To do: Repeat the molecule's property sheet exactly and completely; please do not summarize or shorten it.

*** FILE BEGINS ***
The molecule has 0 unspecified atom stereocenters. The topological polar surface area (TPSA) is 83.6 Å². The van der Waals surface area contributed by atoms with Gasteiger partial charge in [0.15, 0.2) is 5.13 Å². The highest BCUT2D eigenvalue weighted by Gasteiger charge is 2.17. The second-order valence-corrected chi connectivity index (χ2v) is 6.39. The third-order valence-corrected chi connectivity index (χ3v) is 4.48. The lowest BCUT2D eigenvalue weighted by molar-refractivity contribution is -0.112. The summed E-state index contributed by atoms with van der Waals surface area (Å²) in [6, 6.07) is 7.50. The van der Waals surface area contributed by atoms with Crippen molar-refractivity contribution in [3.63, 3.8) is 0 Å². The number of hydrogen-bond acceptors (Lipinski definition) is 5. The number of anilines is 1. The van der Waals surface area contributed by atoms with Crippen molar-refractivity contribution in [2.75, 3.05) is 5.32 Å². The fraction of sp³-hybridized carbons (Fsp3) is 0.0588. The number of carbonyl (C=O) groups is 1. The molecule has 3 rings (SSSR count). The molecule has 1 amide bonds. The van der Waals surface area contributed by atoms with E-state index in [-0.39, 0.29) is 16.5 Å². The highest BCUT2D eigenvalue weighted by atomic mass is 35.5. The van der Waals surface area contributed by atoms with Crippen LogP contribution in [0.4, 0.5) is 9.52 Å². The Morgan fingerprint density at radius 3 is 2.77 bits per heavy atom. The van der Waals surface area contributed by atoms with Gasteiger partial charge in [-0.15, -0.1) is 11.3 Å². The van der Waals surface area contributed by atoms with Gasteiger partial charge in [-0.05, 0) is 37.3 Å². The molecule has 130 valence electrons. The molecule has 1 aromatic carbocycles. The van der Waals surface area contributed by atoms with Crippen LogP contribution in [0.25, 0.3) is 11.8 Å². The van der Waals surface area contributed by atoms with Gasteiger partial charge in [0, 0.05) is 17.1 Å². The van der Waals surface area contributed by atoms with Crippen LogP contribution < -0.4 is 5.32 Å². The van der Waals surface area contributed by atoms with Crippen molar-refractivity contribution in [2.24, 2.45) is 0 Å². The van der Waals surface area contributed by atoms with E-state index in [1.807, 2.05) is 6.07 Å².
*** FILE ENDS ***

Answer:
The molecule has 0 unspecified atom stereocenters. The topological polar surface area (TPSA) is 83.6 Å². The van der Waals surface area contributed by atoms with Gasteiger partial charge in [0.15, 0.2) is 5.13 Å². The highest BCUT2D eigenvalue weighted by Gasteiger charge is 2.17. The second-order valence-corrected chi connectivity index (χ2v) is 6.39. The third-order valence-corrected chi connectivity index (χ3v) is 4.48. The lowest BCUT2D eigenvalue weighted by molar-refractivity contribution is -0.112. The summed E-state index contributed by atoms with van der Waals surface area (Å²) in [6, 6.07) is 7.50. The van der Waals surface area contributed by atoms with Crippen molar-refractivity contribution in [3.63, 3.8) is 0 Å². The number of hydrogen-bond acceptors (Lipinski definition) is 5. The number of anilines is 1. The van der Waals surface area contributed by atoms with Crippen molar-refractivity contribution in [2.75, 3.05) is 5.32 Å². The fraction of sp³-hybridized carbons (Fsp3) is 0.0588. The number of carbonyl (C=O) groups is 1. The molecule has 3 rings (SSSR count). The molecule has 1 amide bonds. The van der Waals surface area contributed by atoms with E-state index in [-0.39, 0.29) is 16.5 Å². The highest BCUT2D eigenvalue weighted by atomic mass is 35.5. The van der Waals surface area contributed by atoms with Crippen LogP contribution in [0.4, 0.5) is 9.52 Å². The Morgan fingerprint density at radius 3 is 2.77 bits per heavy atom. The van der Waals surface area contributed by atoms with Gasteiger partial charge in [-0.15, -0.1) is 11.3 Å². The van der Waals surface area contributed by atoms with Gasteiger partial charge in [-0.05, 0) is 37.3 Å². The molecule has 130 valence electrons. The molecule has 1 aromatic carbocycles. The van der Waals surface area contributed by atoms with Crippen LogP contribution in [0.25, 0.3) is 11.8 Å². The van der Waals surface area contributed by atoms with Gasteiger partial charge in [0, 0.05) is 17.1 Å². The van der Waals surface area contributed by atoms with Crippen LogP contribution < -0.4 is 5.32 Å². The van der Waals surface area contributed by atoms with Crippen molar-refractivity contribution in [2.24, 2.45) is 0 Å². The van der Waals surface area contributed by atoms with E-state index in [1.807, 2.05) is 6.07 Å².